down on the men’s heads an’ trim around the edges. I could tell one a
mile; they make a man look like a bob-tailed mule.’[Laughter, loud and
prolonged.] Yes, as I said, they are a-pokin’ all manner o’ fun at us,
an’ it’s chiefly beca’se we hain’t got no railroad. The maddest I ever
got on this line was down at Filmore’s store one day. A little, slick
chap come along sellin’ maps of the United States of America. They was
purty things on black sticks, an’ I wanted one fer the wall o’ my room.
I was about to buy one, but I thought I’d fust make shore that our
county was on it, so I axed the peddler to p’int it out to me. Well,
after some s’arch, he put his knife-blade on what he called this county,
but lo an’ behold! it was mighty nigh kivered with round dots about the
size of fly-specks. ‘What’s the matter with it?’ I axed ‘im. ‘Oh, you
mean them dots,’ ses he, an’ he turned to a lot o’ reference words in
the corner of the map. ‘Them,’ ses he, ‘them’s put thar to indicate the
amount o’ ignorance in a locality. You ‘ll find ‘em in all places away
from the railroads; a body kin say what they please agin railroads, but
they fetch schools, an’ books, an’ enlightenment. You’ve got a good
many specks’ ses he, kinder comfortin’ like, ‘but some o’ these days a
railroad will shoot out this away, an’ them brainy men amongst you will
git the chance God intends to give ‘em,’ Gentlemen, I didn’t buy no map.
I wouldn’t ‘a’ had the thing on my wall with them specks a-starin’ me
in the face. It wouldn’t ‘a’ done any good to scrape ‘em off, fer the’r
traces would ‘a’ been left. No, friends, citizens, an’ well-wishers,
thar ain’t but one scraper that will ever rake our specks off, an’
that’s the cow-catcher of a steam-engyne. I say let ‘er come. Some
objection has been raised on the score o’ killin’ cattle. That reminds
me of a story they tell on old Burt Preston, who has a farm on the main
line beyant Darley. He was always a-gittin’ his stock killed so fast,
an’ a-puttin’ in heavy claims fer damages, until folks begun to say he
made his livin’ by buyin’ scrub cattle an’ sellin’ mashed beef to the
corporation. One day the road sent out a detective to watch ‘im, an’
he seed Burt drive a spindlin’ yeerlin’ out o’ the thicket on the track
jest in time to get it knocked off by a through freight. The detective
went back an’ reported, an’ they waited to see what Preston ud do.
By the next mail they got a claim in which Preston said the yeerlin’
weighed eight hundred pound an’ was a fine four-gallon milch-cow. They
threatened to jail ‘im, an’ Preston agreed to withdraw his claim. But
he got down-hearted an’ traded his place fer a farm on t’other railroad,
an’ the last I heerd o’ him he was at his old trade agin. I reckon
that’s about the way we ‘ll be damaged by gettin’ our stock killed.
That’s all I got to say, gentlemen. Let’s git this road an’ scrape our
fly-specks off.”

The big house shook with the applause that greeted this speech. Even the
opposition seemed to be wavering. Only Bartell kept a rigid countenance.
He rose and in a low voice invited his group to repair with him to one
of the jury-rooms. They got up and followed him out. As he was about to
close the door after them he nodded to Miller. “We ‘ll take a vote on it
an’ let you know,” he said, coldly.

“He’s going to talk to them,” said Miller, aloud to Wilson. “Mr.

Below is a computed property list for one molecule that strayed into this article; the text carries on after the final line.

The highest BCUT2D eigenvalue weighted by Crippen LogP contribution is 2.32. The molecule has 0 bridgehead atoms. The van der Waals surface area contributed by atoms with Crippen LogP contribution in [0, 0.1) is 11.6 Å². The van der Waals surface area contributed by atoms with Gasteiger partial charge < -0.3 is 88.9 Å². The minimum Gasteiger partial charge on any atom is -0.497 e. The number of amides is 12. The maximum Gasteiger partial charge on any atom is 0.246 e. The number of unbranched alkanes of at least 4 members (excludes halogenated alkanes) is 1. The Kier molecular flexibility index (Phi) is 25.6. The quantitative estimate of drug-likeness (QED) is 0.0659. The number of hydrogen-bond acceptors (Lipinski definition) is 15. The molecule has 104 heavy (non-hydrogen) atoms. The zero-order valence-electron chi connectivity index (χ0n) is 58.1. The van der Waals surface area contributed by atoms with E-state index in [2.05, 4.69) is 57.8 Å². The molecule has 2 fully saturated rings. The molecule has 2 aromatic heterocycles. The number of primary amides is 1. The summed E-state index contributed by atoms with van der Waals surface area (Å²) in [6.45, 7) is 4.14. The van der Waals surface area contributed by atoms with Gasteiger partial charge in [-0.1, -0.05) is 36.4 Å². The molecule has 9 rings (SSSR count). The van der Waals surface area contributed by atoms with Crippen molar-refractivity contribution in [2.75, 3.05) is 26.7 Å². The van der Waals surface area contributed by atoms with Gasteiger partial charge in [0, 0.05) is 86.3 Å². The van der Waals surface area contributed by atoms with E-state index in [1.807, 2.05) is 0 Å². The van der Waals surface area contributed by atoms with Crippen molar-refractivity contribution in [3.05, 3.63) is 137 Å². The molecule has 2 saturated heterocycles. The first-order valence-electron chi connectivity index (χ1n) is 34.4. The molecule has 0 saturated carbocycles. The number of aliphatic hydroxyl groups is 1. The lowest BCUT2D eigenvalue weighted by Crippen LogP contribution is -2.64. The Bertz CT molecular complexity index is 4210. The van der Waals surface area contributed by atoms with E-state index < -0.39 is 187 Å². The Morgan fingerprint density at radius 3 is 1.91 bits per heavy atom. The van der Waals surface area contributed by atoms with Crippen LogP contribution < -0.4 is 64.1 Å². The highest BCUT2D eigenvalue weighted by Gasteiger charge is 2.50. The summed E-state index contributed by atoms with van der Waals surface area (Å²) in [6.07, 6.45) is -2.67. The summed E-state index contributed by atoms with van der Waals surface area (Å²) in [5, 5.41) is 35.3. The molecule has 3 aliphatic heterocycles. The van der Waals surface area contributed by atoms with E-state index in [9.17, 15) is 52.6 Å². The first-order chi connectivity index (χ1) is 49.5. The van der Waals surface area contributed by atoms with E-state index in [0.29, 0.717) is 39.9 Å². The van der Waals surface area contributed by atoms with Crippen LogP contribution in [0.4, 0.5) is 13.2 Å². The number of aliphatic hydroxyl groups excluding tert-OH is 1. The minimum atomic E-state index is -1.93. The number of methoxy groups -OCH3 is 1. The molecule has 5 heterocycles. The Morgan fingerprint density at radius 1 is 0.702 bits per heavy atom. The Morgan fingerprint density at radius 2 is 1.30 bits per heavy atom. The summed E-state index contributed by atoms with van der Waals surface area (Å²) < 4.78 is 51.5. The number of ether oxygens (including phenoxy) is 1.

Daniel’s speech almost shook them out of their boots, and he saw he was
losing ground. It looks squally.”

“You are right,” said Wilson, gloomily. “Our chances are very slim.”

Miller caught Adele’s eye and went to her.

“I’m bound to say the outlook is not so favorable,” he said. “If we
could have put it to a vote just after your uncle spoke we would have
clinched them, but Bartell thinks his election depends on beating us
today, and being the chief land-owner he has influence.”

“It will break my heart,” said the girl, tremulously. “Poor father and
mother! They look as if they were on trial for their lives. Oh, I had so
much hope as we drove over here this morning, but now--”

“I can’ t bear to see you take it that way,” said Miller, tenderly. “I
did not intend to speak to you so soon about another matter, but I can’
t put it off. You have become very, very dear to me, little girl. In
fact, I never dreamed there was such a thing as genuine, unselfish love
till I knew you. It seems to me that you were actually created for me. I
want you to be my wife. Somehow I feel that you care for me, at least
a little, and I believe when you realize how much I love you, and how
devoted I shall be, you will love me as I do you.”

To his surprise she averted her face and said nothing, though he
remarked that she had paled a little and compressed her lips. He waited
a moment, then said, anxiously:

“Haven’t you something to say, Adele? Perhaps I have misread you all
along and really have no right to hope. Oh, that would be hard to bear!”

“It is not that,” she said, her breast heaving suddenly. “It is not
that.”

“Not that?” he repeated, his wondering eyes fixed on hers.

Then she turned to him.

“Alan has told me of some of your talks to him about love, and--”

“Oh, he has!” Miller laughed out uneasily. “But surely you wouldn’t hold
anything against me that I said before I met you in Atlanta and fell
heels over head in love with you. Besides, I was simply stretching my
imagination to save him from making a serious mistake. But I know what
it is to care for a girl now, and I have wanted to tell him so, but
simply could not face him with my confession--when--when his own sister
was in question.”

“I have tried to believe,” Adele hesitated, “that you had changed in
your ideas of love since--since we learned to know each other, and I
confess I succeeded to some extent, but there was one thing that simply
sticks and refuses to be eradicated. It sticks more right now than ever.
I mean this morning, since--”

“Now you _do_ surprise me,” declared Miller. “Please explain. Don’t you